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i3 Tiling Window Manager

Discussion in 'Linux & Open Source' started by Cromulent, Apr 27, 2018.

  1. Cromulent


    Joined: Nov 1, 2007

    Posts: 2,733

    For the last week or so I've been stuck using my laptop which is pretty good, but it only has one screen compared to my primary computer which has three monitors, so I'm missing having all of that space available to me.

    I then installed Manjaro with the i3 window manager, and I have to say it is fantastic for doing multiple tasks at once. Once you have memorised the keyboard shortcuts, it makes working with multiple windows at the same time on a 1080p screen easy. You can see everything side by side and if you want one window to be full screen for a short time, then you can press a keyboard shortcut, do what you want, and then disable the entire screen.

    If you've only ever used something like Gnome or KDE, I highly recommend you check it out. Even when I go back to my three monitors set up, I'm going to be sticking to i3. It makes you so much more productive.
  2. mortals


    Joined: Oct 17, 2002

    Posts: 3,101

    I've been using this on archlinux since 2014 :D

    Tiling window managers make things so much more productive.

    On my main PC I have 2 monitors & have odd number workspaces on left monitor & even on the right.
    I was using openbox before and had tried awesomewm & dwm before settling on i3wm.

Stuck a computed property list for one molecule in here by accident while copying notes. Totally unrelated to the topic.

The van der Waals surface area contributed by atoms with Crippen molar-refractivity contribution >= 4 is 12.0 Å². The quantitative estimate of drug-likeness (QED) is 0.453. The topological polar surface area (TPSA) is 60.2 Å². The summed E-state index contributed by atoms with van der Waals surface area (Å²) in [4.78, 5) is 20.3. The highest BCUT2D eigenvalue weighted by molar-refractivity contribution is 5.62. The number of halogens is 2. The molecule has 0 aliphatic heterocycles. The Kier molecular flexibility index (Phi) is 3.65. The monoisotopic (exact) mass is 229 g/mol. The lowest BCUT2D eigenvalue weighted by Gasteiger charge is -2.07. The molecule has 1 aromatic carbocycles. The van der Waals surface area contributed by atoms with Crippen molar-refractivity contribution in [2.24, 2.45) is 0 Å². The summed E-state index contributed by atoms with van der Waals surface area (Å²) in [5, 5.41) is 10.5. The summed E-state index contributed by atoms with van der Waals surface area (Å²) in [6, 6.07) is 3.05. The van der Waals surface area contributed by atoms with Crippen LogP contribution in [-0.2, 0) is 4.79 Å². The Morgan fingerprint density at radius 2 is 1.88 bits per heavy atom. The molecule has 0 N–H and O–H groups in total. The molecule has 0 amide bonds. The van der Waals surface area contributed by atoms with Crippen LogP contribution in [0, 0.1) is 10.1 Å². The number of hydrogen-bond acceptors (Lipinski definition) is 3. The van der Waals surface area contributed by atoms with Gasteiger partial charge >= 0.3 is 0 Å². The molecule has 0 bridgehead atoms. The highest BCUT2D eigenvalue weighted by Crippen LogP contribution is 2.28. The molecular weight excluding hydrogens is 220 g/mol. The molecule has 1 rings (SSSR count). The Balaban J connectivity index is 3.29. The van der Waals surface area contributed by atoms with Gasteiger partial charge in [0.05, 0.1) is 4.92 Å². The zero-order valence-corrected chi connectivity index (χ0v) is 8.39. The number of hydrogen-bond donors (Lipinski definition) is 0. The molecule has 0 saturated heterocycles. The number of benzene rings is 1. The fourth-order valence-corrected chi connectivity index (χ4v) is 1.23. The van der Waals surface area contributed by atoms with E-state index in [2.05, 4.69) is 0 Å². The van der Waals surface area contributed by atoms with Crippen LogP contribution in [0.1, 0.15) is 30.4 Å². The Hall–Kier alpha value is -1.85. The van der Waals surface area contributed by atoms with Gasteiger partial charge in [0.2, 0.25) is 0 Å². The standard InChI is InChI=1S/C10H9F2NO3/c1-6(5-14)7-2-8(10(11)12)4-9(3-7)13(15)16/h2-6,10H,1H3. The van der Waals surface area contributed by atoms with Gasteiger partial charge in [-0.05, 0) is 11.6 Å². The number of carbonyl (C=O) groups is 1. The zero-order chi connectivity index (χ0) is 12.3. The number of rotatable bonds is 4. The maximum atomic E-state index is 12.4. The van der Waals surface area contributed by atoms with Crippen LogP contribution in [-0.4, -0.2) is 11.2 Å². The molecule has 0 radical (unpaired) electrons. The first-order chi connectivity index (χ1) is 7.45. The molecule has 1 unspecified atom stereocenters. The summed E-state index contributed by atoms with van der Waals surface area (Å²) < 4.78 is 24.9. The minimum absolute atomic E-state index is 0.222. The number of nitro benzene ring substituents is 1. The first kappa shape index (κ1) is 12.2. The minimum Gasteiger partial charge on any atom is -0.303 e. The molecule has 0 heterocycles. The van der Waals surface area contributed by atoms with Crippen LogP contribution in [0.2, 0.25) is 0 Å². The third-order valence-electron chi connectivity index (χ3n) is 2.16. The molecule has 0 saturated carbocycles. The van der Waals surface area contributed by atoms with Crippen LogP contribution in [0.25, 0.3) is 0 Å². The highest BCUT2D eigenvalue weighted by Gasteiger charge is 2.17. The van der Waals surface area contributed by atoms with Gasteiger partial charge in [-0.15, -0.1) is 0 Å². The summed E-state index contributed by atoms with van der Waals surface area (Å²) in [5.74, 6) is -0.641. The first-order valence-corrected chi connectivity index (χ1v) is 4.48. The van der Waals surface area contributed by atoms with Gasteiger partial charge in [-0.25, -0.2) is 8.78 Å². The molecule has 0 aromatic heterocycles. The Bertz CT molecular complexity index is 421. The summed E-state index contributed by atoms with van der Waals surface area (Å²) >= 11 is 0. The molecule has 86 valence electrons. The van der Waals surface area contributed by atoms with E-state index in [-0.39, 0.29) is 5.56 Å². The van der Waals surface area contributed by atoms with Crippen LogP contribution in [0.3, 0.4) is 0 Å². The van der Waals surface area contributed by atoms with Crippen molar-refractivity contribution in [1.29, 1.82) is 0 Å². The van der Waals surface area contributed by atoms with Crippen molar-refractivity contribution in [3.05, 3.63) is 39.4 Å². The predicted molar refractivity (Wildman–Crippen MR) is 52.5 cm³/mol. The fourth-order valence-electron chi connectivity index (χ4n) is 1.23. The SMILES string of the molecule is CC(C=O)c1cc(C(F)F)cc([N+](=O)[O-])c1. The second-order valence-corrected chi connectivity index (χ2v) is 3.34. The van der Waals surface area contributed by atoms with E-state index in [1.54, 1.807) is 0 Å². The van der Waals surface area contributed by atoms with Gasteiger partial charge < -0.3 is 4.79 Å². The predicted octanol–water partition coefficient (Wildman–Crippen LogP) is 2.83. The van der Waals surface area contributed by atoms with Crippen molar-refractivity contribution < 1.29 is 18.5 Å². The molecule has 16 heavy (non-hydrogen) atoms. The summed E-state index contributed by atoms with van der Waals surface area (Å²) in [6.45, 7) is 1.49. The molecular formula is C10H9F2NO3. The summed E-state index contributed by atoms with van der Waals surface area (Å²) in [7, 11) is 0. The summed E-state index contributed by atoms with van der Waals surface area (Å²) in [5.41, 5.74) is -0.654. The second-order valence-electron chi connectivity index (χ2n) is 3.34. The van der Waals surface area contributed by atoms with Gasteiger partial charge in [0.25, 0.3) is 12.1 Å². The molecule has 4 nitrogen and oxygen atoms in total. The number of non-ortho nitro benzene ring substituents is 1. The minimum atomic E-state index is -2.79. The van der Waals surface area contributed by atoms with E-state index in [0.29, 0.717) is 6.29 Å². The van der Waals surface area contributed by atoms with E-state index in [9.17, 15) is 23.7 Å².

My setup hasn't really changed much since 2014.

    conky + i3bar + json: system info cpu/gpu temps, cpu load, memory usage etc
    dmenu: launching applications & scripts
    tk_logout: my own tkinter shutdown menu

    The main things I like about it is the key setup & setting custom application settings using for_window :)

    There is also a version (i3-gaps) which allows setting gaps between windows & seems to be getting popular at the moment. (I tried it but don't really like gaps between windows)
  3. Cromulent


    Joined: Nov 1, 2007

    Posts: 2,733

    Sounds like a nice setup. I'll look into the for_window stuff for web browser windows. That sounds pretty useful. Thanks for the tip.

    I used to use Arch Linux but it just got too fiddly to get everything working so I switched to Manjaro which has most of the benefits of Arch Linux but has an easy to use installer which gives you a basic configuration to play around with. The default i3 config is pretty cool.